The incision strategy for minimizing sural nerve injury in medial displacement calcaneal osteotomy: a cadaveric study
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The skin incision for medial displacement calcaneal osteotomy (MDCO) often damages the sural nerve. We aimed to identify the practical reference area in which the surgeon can incise the skin to minimize the injury of the sural nerve during MDCO.
The foot and ankles of 20 cadavers were dissected. The landmarks were the following four anatomical references: point A, the tip of the lateral malleolus; point B, the inferior margin of the calcaneus on the vertical line through point A; point C, the posteroinferior apex of the calcaneus; and point D, the lateral border of the Achilles tendon on the horizontal line through point A. The distances from the sural nerve to points A and B in the vertical direction (lines D1 and D2, respectively), to points A and C in the diagonal direction (lines D3 and D4, respectively), and to points A and D in the horizontal direction (lines D5 and D6, respectively) were measured.
The median ratios of D1 to D1+D2, D3 to D3+D4, and D5 to D5+D6 were 0.34 (range 0.25 to 0.45), 0.23 (range 0.16 to 0.33), and 0.38 (range 0.26 to 0.50), respectively.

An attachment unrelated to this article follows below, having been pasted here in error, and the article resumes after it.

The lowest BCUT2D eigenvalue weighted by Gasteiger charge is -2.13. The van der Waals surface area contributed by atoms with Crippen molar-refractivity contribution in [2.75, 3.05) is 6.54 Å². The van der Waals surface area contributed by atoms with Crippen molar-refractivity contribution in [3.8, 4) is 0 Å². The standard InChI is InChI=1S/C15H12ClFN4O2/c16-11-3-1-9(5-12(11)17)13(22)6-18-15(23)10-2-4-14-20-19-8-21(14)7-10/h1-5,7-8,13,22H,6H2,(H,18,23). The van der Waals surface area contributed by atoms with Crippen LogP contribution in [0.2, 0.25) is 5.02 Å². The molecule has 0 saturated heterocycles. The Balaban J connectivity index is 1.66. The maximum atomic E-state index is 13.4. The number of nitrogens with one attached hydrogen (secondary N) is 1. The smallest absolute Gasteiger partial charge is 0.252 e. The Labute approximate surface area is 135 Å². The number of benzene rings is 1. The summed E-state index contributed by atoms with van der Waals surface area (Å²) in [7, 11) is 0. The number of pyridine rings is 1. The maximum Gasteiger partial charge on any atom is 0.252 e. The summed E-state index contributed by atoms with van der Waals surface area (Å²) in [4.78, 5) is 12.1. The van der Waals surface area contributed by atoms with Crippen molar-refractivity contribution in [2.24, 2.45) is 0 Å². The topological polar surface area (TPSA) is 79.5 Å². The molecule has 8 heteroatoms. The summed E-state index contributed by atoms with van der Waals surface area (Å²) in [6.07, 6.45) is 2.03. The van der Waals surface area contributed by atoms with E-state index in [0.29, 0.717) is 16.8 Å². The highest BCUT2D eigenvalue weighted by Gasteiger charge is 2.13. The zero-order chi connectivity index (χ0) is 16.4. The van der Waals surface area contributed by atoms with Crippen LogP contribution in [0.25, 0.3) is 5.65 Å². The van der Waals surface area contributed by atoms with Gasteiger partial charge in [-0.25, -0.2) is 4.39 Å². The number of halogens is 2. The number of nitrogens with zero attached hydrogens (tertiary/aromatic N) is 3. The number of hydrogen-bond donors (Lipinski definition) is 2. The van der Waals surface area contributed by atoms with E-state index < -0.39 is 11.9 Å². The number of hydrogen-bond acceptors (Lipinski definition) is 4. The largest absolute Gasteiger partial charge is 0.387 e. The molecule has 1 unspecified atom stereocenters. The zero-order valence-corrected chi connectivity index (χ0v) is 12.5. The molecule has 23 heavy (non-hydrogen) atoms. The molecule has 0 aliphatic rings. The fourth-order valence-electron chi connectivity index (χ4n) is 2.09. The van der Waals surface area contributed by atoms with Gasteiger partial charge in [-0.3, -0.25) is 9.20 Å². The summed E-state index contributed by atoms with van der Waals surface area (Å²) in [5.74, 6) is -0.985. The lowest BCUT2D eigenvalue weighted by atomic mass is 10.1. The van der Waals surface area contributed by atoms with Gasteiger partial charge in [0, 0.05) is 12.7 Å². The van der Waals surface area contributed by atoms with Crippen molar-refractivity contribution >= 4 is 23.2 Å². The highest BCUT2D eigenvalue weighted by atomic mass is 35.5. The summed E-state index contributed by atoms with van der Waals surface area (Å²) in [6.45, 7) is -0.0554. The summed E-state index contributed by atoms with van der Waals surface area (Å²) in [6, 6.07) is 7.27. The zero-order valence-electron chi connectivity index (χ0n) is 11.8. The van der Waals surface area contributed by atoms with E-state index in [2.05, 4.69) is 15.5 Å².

The distance ratios according to easily identifiable references would be a more practical incision strategy for surgeons to minimize sural nerve injury in both open and minimally invasive/percutaneous MDCO.
KeywordsCadaver study Calcaneus Osteotomy Incision Sural nerve
Adult acquired flatfoot deformity
Intraclass correlation coefficient
Medial displacement calcaneal osteotomy
Minimally invasive calcaneal osteotomy
Medial displacement calcaneal osteotomy (MDCO) corrects hindfoot valgus by increasing the medial pull of the Achilles tendon by moving the posterior part of the calcaneus medially . Historically, this procedure was the most common method to treat adult acquired flatfoot deformity (AAFD) with stage II tibialis posterior tendon insufficiency, in combination with other surgical procedures . The osteotomy is usually performed in a direction perpendicular to the calcaneus axis or 45° to the plantar aspect of the hindfoot. Clinical and cadaveric studies have reported that achievement of at least 10 mm of displacement can change ankle contact pressures and joint distribution [5, 8].
To achieve an adequate displacement of the posterior calcaneus, an open procedure is traditionally performed through the skin incision in line with the osteotomy [11, 17]. Common complication of this procedure includes delayed wound healing, wound infection, and sural nerve damages [1, 3, 16, 20]. The sural nerve is vulnerable to injury during the initial incision because it runs superficially along the lateral aspect of the calcaneus. Evidence of iatrogenic sural nerve-related symptoms following open approach for MDCO have been reported at 6.8–25% [1, 3, 4, 16, 20]. The minimally invasive calcaneal osteotomy (MICO) technique has recently emerged to reduce the incidence of wound complications; nevertheless, the sural nerve may be exposed to greater risk of iatrogenic injury because of limited visualization.